How to be a Good Prospect at a Trade Show

Julia O'Connor

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Trade shows are fast paced, noisy with high energy and expectations. Rather than just wandering the aisles and collecting stuff, as a Prospect for any exhibiting company, you should take your time at the show seriously. Those who attend are better prepared than ever before, partly because of internet research and partly because trade shows are serious business.

These 7 Tips will make life easier.


If you define a lead as a person or company unknown to the exhibitor, that is probably 90% of the attendance at a large show, as an average of only 10% of the visitors to a show have an interest in a particular segment of an industry. So, as a prospect, don’t feel guilty bypassing companies with no remote affiliation for your business. On the other hand, in today’s competitive world, you must look for trends, which means looking quickly at all exhibiting companies to see what’s new.

2. ) BUT - I AM A CLIENT -

One of the sad facts about trade shows is that clients are often taken for granted by exhibiting companies. You may work with Mike in Miami and he’s not at the show in Chicago. Step up to the booth and introduce yourself as a client. Consider yourself a partner with the exhibiting company - and they should treat you accordingly. If they don’t, complain to Mike when you return home. No firm wants to lose a client, and not every person knows each client individually or as a company.


Review the questions you need answered by exhibitors. Make them short and be very clear in your statements. Industry jargon may confuse people. Acronyms may not be universal - ABC may mean Absolute Better Control in one segment, and Attitudinal Beaver Cages in another.


Listening skills are critical on both sides of the aisle. When you are clear in your questioning, you should receive clear answers to your comments and questions. Keep asking until you are satisfied they understand your concerns. If you believe you are talking to a brick wall - well, it’s just not a company you want to do business with, so walk away.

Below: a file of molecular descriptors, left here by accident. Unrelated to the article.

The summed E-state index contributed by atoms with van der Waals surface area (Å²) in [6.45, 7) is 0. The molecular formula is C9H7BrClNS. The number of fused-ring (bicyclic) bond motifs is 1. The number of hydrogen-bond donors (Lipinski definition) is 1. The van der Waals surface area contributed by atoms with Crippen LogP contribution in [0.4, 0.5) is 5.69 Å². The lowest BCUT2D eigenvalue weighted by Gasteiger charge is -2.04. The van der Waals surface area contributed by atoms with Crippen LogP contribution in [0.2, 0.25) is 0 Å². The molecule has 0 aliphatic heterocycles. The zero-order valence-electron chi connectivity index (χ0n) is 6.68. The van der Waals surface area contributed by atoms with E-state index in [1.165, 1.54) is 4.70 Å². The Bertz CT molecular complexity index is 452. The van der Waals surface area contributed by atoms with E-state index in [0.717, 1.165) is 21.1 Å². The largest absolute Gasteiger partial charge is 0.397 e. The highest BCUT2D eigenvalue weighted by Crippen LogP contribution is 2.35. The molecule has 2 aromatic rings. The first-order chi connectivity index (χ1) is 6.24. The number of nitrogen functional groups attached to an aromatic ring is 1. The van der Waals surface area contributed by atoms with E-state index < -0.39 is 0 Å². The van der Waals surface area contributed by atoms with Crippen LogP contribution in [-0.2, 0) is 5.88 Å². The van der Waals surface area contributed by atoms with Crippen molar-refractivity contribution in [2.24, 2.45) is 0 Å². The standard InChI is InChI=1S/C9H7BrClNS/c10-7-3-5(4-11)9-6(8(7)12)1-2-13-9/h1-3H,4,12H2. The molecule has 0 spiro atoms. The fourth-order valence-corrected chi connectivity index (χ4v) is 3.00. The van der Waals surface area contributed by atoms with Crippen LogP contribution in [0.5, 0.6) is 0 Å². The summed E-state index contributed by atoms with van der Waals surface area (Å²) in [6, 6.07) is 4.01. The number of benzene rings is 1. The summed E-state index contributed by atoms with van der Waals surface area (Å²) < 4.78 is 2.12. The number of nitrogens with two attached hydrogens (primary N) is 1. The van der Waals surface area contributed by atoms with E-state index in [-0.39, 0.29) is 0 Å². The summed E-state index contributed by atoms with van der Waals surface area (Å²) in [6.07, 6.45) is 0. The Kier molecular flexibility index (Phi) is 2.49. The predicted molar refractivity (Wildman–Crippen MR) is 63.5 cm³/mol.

5. ) TAKE AN RFP -

You can take a simple RFP (Request for Proposal, or RFQ - Request for Quote) to selected exhibitors. If you don’t get a response within your required time period, call the company and explain why they didn’t get the bid. This is a simple way to test prospective companies, but be certain it is a real project, not just a test.


If you’re closing a deal, a trade show is face-to-face time to complete negotiations and sign papers. If you have serious interest in a company, ask for a specific time to talk about specific concerns. The appointment may be in a conference room at the exhibit or off-floor in a more casual atmosphere. No matter where, make certain you show up on time and are prepared to deal.


Can you build a lasting business relationship in 20 minutes or less? Yes, if you consider your businesses to be a partnership. Skills are necessary, but a successful business relationship requires more then that. Try humanity, ethics and morality. Good prospects learn to size up the exhibiting company quickly.

Trade shows can be intimidating when you're walking the aisles. These tips will help.

Julia O'Connor - Speaker, Author, Consultant - writes about practical aspects of trade shows. As president of Trade Show Training, inc, , now celebrating its 10th year, she works with companies in a variety of industries to improve their bottom line and marketing opportunities at trade shows.

Julia is an expert in the psychology of the trade show environment and uses this expertise in sales training and management seminars. Contact her at 804-355-7800 or check the site


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